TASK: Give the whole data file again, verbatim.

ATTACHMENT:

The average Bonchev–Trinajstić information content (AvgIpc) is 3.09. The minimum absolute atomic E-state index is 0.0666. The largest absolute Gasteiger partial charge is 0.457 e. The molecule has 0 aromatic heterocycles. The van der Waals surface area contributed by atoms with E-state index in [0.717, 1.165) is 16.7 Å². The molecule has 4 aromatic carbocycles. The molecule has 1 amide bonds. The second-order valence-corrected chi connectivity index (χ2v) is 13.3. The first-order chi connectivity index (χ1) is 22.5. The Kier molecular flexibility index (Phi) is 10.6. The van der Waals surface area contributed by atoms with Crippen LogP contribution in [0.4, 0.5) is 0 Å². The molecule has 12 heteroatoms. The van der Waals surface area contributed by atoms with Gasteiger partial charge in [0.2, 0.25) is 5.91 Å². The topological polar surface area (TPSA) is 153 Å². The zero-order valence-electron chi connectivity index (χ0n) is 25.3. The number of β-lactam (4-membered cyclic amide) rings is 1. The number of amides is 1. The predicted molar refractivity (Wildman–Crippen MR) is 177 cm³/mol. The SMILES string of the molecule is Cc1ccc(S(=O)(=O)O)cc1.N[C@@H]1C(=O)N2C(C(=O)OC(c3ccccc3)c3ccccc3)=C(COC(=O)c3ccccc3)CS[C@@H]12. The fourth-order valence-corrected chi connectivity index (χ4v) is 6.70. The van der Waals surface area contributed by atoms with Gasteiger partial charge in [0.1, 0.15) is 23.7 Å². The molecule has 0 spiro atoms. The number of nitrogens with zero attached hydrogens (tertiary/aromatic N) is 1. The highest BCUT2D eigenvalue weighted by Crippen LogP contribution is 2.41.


The average Bonchev–Trinajstić information content (AvgIpc) is 3.09. The minimum absolute atomic E-state index is 0.0666. The largest absolute Gasteiger partial charge is 0.457 e. The molecule has 0 aromatic heterocycles. The van der Waals surface area contributed by atoms with E-state index in [0.717, 1.165) is 16.7 Å². The molecule has 4 aromatic carbocycles. The molecule has 1 amide bonds. The second-order valence-corrected chi connectivity index (χ2v) is 13.3. The first-order chi connectivity index (χ1) is 22.5. The Kier molecular flexibility index (Phi) is 10.6. The van der Waals surface area contributed by atoms with Crippen LogP contribution in [0.4, 0.5) is 0 Å². The molecule has 12 heteroatoms. The van der Waals surface area contributed by atoms with Gasteiger partial charge in [0.2, 0.25) is 5.91 Å². The topological polar surface area (TPSA) is 153 Å². The zero-order valence-electron chi connectivity index (χ0n) is 25.3. The number of β-lactam (4-membered cyclic amide) rings is 1. The number of amides is 1. The predicted molar refractivity (Wildman–Crippen MR) is 177 cm³/mol. The SMILES string of the molecule is Cc1ccc(S(=O)(=O)O)cc1.N[C@@H]1C(=O)N2C(C(=O)OC(c3ccccc3)c3ccccc3)=C(COC(=O)c3ccccc3)CS[C@@H]12. The fourth-order valence-corrected chi connectivity index (χ4v) is 6.70. The van der Waals surface area contributed by atoms with Gasteiger partial charge in [0.1, 0.15) is 23.7 Å². The molecule has 0 spiro atoms. The number of nitrogens with zero attached hydrogens (tertiary/aromatic N) is 1. The highest BCUT2D eigenvalue weighted by Crippen LogP contribution is 2.41.